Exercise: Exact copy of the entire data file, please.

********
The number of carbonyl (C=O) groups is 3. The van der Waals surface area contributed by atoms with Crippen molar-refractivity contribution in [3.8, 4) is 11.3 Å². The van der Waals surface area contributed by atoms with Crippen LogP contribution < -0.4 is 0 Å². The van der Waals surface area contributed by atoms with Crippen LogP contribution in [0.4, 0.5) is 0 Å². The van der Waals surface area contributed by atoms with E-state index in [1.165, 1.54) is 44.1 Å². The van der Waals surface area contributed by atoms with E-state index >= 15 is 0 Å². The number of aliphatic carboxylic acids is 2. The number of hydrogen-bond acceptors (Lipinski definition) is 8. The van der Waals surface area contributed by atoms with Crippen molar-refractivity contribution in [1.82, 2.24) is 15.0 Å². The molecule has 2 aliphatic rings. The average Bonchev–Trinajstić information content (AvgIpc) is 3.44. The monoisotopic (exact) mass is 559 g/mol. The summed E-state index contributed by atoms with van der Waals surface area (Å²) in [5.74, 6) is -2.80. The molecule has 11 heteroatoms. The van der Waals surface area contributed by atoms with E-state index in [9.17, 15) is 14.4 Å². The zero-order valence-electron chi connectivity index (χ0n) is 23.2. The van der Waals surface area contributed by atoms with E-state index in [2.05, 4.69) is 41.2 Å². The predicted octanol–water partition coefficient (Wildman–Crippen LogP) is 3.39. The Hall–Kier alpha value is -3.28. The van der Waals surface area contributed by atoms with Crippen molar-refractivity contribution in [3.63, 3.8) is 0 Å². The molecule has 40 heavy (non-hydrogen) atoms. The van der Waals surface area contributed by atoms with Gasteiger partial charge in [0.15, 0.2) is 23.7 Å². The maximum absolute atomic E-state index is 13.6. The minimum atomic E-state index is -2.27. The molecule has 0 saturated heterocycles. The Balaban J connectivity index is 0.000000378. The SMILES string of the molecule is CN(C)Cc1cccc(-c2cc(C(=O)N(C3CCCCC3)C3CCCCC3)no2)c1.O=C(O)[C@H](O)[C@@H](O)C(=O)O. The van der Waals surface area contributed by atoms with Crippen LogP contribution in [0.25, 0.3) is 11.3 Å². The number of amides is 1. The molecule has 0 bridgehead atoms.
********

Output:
The number of carbonyl (C=O) groups is 3. The van der Waals surface area contributed by atoms with Crippen molar-refractivity contribution in [3.8, 4) is 11.3 Å². The van der Waals surface area contributed by atoms with Crippen LogP contribution < -0.4 is 0 Å². The van der Waals surface area contributed by atoms with Crippen LogP contribution in [0.4, 0.5) is 0 Å². The van der Waals surface area contributed by atoms with E-state index in [1.165, 1.54) is 44.1 Å². The van der Waals surface area contributed by atoms with E-state index >= 15 is 0 Å². The number of aliphatic carboxylic acids is 2. The number of hydrogen-bond acceptors (Lipinski definition) is 8. The van der Waals surface area contributed by atoms with Crippen molar-refractivity contribution in [1.82, 2.24) is 15.0 Å². The molecule has 2 aliphatic rings. The average Bonchev–Trinajstić information content (AvgIpc) is 3.44. The monoisotopic (exact) mass is 559 g/mol. The summed E-state index contributed by atoms with van der Waals surface area (Å²) in [5.74, 6) is -2.80. The molecule has 11 heteroatoms. The van der Waals surface area contributed by atoms with E-state index in [9.17, 15) is 14.4 Å². The zero-order valence-electron chi connectivity index (χ0n) is 23.2. The van der Waals surface area contributed by atoms with E-state index in [2.05, 4.69) is 41.2 Å². The predicted octanol–water partition coefficient (Wildman–Crippen LogP) is 3.39. The Hall–Kier alpha value is -3.28. The van der Waals surface area contributed by atoms with Crippen molar-refractivity contribution in [3.63, 3.8) is 0 Å². The molecule has 40 heavy (non-hydrogen) atoms. The van der Waals surface area contributed by atoms with Gasteiger partial charge in [0.15, 0.2) is 23.7 Å². The maximum absolute atomic E-state index is 13.6. The minimum atomic E-state index is -2.27. The molecule has 0 saturated heterocycles. The Balaban J connectivity index is 0.000000378. The SMILES string of the molecule is CN(C)Cc1cccc(-c2cc(C(=O)N(C3CCCCC3)C3CCCCC3)no2)c1.O=C(O)[C@H](O)[C@@H](O)C(=O)O. The van der Waals surface area contributed by atoms with Crippen LogP contribution in [0.25, 0.3) is 11.3 Å². The number of amides is 1. The molecule has 0 bridgehead atoms.